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Orphism and Christianity in Late Antiquity

Reviewed by Benjamin Garstad

Readers seeking a speculative and sensational exposé of intimate and hitherto secret links between phantasmal circles of Orphic adepts and the first Christians will not find one in this book. Instead Herrero de Jáuregui has offered the scholarly world a sober and substantial contribution which is sure to stand the test of time in the form of a philological examination of the testimonies of Orphic texts and practice found in early Christian apologetic literature. This material (the most important examples of which are offered in translation as appendices to the volume) is not only among our best evidence for the phenomenon of Orphism in antiquity, it also represents a telling case-study of the early Christian engagement with the religious and philosophical discourse of the Greek culture which surrounded it, as the early Christians might have said, of which it was a part as contemporary scholars, like Herrero de Jáuregui might say. All those interested in the religious life, both pagan and Christian, of the Imperial centuries should be grateful that this translation has made Herrero de Jáuregui’s 2007 book Tradición órfica y cristianismo antiguo accessible to a wider audience.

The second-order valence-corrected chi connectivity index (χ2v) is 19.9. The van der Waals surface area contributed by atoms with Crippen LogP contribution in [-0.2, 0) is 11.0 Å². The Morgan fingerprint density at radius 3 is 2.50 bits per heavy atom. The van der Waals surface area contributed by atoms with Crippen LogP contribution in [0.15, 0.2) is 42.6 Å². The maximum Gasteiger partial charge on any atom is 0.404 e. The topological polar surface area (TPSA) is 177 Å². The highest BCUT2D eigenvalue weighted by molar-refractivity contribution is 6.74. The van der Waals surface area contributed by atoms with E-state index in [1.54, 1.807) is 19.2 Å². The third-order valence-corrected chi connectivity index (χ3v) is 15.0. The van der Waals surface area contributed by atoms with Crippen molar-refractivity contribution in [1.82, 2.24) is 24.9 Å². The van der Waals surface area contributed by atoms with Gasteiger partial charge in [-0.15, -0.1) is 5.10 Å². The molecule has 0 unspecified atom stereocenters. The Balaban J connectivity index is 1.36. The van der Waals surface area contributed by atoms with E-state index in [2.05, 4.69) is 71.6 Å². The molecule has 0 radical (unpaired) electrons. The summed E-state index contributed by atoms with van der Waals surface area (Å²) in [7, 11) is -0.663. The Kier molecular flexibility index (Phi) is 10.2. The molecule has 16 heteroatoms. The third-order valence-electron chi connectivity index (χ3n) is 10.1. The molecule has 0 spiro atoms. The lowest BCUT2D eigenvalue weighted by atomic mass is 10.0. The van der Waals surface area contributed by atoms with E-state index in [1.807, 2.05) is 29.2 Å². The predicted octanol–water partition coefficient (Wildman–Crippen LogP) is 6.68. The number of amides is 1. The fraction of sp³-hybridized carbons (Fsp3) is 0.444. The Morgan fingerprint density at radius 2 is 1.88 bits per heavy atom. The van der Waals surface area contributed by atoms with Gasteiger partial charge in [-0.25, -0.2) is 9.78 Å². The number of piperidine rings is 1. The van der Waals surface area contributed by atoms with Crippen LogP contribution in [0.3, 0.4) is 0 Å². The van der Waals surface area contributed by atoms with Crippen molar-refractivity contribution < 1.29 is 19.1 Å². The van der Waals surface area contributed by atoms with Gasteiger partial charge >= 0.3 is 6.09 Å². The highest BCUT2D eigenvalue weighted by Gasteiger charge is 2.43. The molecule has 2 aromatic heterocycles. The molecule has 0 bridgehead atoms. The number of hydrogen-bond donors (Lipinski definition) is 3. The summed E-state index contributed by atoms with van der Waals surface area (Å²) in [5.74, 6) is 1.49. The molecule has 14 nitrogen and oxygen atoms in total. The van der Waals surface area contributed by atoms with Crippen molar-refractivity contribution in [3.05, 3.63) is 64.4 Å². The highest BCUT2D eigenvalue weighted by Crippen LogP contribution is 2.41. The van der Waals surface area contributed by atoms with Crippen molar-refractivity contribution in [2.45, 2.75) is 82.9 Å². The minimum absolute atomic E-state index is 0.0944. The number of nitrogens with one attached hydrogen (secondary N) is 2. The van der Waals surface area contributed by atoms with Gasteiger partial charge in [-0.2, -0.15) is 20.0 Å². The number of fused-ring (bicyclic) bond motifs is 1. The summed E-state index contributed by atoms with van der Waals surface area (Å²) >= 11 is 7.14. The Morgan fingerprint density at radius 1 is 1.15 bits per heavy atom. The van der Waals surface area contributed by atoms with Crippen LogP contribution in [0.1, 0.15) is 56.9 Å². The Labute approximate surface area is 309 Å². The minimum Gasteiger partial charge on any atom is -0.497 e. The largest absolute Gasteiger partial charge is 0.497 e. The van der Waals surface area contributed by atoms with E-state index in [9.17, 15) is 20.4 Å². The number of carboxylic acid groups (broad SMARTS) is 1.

Herrero de Jáuregui begins with a survey of the prejudices and consequent trends in previous scholarship on the ties between Orphism and Christianity. If he does not start his study with a clean slate, at least we know we are following a guide unlikely to stumble into the traps and pitfalls of his predecessors. This ‘state of the scholarship’ is followed by a set of careful definitions for the seemingly straightforward terms which will recur in the text: Christians, Pagans, and ‘Orphics’. Herrero de Jáuregui thoroughly problematizes the last term. He considers ‘Orphic’ an appropriate label for “attempts to create an abstract and non-local language departing from traditional cultural forms … in order to express speculative insights arising from the religious experiences of the traditional Greek mysteries” (p. 25). While Herrero de Jáuregui insists upon ‘Orphic’ as a useful descriptor for the elements of an observable, unified phenomenon, he doubts that there is any evidence for ritual uniformity or even the primacy of ritual in Orphism. Herrero de Jáuregui rejects ‘Orphic’ as a label for groups or individuals, and he follows Burkert in visualizing Orphism as a circle superimposed over the three different fields of Pythagoreans, initiates in the Eleusinian mysteries, and devotees of Dionysiac cult.

Read the original article at: Bryn Mawr Classical Review

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